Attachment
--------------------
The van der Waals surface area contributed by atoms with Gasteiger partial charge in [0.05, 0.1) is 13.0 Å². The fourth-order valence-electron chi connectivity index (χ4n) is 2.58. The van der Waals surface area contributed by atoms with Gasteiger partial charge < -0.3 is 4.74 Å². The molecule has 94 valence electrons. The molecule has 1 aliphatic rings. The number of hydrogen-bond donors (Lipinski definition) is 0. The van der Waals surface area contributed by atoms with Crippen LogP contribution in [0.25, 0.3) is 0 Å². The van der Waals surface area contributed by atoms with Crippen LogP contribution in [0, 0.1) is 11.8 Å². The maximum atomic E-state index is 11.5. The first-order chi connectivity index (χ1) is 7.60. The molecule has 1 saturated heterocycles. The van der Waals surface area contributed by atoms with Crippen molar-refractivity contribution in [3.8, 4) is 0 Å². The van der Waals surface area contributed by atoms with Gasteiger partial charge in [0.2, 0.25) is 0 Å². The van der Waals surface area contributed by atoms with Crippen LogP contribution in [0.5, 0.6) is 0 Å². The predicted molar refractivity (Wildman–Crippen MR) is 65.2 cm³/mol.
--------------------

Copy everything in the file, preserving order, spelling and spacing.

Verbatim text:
The van der Waals surface area contributed by atoms with Gasteiger partial charge in [0.05, 0.1) is 13.0 Å². The fourth-order valence-electron chi connectivity index (χ4n) is 2.58. The van der Waals surface area contributed by atoms with Gasteiger partial charge < -0.3 is 4.74 Å². The molecule has 94 valence electrons. The molecule has 1 aliphatic rings. The number of hydrogen-bond donors (Lipinski definition) is 0. The van der Waals surface area contributed by atoms with Crippen LogP contribution in [0.25, 0.3) is 0 Å². The van der Waals surface area contributed by atoms with Crippen LogP contribution in [0, 0.1) is 11.8 Å². The maximum atomic E-state index is 11.5. The first-order chi connectivity index (χ1) is 7.60. The molecule has 1 saturated heterocycles. The van der Waals surface area contributed by atoms with Crippen molar-refractivity contribution in [3.8, 4) is 0 Å². The van der Waals surface area contributed by atoms with Gasteiger partial charge in [0.2, 0.25) is 0 Å². The van der Waals surface area contributed by atoms with Crippen LogP contribution in [0.5, 0.6) is 0 Å². The predicted molar refractivity (Wildman–Crippen MR) is 65.2 cm³/mol.